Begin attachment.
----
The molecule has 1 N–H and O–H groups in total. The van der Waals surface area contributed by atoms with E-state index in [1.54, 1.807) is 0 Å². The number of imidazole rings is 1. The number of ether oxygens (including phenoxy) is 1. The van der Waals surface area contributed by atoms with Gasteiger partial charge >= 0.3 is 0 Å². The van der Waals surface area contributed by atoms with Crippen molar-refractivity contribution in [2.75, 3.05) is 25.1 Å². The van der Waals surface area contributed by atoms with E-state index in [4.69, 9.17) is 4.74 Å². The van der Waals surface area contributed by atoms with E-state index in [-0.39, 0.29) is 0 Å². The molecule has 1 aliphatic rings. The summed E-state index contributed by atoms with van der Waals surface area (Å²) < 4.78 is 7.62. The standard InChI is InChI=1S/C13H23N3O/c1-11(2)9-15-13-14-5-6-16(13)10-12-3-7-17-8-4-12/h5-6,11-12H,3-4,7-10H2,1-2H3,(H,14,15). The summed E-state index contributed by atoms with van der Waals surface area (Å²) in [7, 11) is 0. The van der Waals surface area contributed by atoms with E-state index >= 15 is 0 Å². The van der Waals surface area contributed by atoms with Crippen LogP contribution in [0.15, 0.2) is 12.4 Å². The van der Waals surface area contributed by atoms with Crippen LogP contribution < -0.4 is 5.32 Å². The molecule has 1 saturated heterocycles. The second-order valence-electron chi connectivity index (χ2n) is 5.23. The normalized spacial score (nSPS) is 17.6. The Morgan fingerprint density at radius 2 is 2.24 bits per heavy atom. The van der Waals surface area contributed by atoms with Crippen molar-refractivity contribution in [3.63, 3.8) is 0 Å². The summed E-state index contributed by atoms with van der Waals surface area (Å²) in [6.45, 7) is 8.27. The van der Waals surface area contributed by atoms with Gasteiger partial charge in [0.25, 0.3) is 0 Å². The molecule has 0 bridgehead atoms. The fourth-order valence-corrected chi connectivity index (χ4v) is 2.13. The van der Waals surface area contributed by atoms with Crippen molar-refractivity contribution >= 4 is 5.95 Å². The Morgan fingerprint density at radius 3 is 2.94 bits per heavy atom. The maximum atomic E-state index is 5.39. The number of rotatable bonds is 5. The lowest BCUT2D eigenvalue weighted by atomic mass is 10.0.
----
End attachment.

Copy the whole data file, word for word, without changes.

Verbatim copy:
The molecule has 1 N–H and O–H groups in total. The van der Waals surface area contributed by atoms with E-state index in [1.54, 1.807) is 0 Å². The number of imidazole rings is 1. The number of ether oxygens (including phenoxy) is 1. The van der Waals surface area contributed by atoms with Gasteiger partial charge >= 0.3 is 0 Å². The van der Waals surface area contributed by atoms with Crippen molar-refractivity contribution in [2.75, 3.05) is 25.1 Å². The van der Waals surface area contributed by atoms with E-state index in [4.69, 9.17) is 4.74 Å². The van der Waals surface area contributed by atoms with E-state index in [-0.39, 0.29) is 0 Å². The molecule has 1 aliphatic rings. The summed E-state index contributed by atoms with van der Waals surface area (Å²) < 4.78 is 7.62. The standard InChI is InChI=1S/C13H23N3O/c1-11(2)9-15-13-14-5-6-16(13)10-12-3-7-17-8-4-12/h5-6,11-12H,3-4,7-10H2,1-2H3,(H,14,15). The summed E-state index contributed by atoms with van der Waals surface area (Å²) in [7, 11) is 0. The van der Waals surface area contributed by atoms with E-state index >= 15 is 0 Å². The van der Waals surface area contributed by atoms with Crippen LogP contribution in [0.15, 0.2) is 12.4 Å². The van der Waals surface area contributed by atoms with Crippen LogP contribution < -0.4 is 5.32 Å². The molecule has 1 saturated heterocycles. The second-order valence-electron chi connectivity index (χ2n) is 5.23. The normalized spacial score (nSPS) is 17.6. The Morgan fingerprint density at radius 2 is 2.24 bits per heavy atom. The van der Waals surface area contributed by atoms with Crippen molar-refractivity contribution in [3.63, 3.8) is 0 Å². The summed E-state index contributed by atoms with van der Waals surface area (Å²) in [6.45, 7) is 8.27. The van der Waals surface area contributed by atoms with Gasteiger partial charge in [0.25, 0.3) is 0 Å². The molecule has 0 bridgehead atoms. The fourth-order valence-corrected chi connectivity index (χ4v) is 2.13. The van der Waals surface area contributed by atoms with Crippen molar-refractivity contribution >= 4 is 5.95 Å². The Morgan fingerprint density at radius 3 is 2.94 bits per heavy atom. The maximum atomic E-state index is 5.39. The number of rotatable bonds is 5. The lowest BCUT2D eigenvalue weighted by atomic mass is 10.0.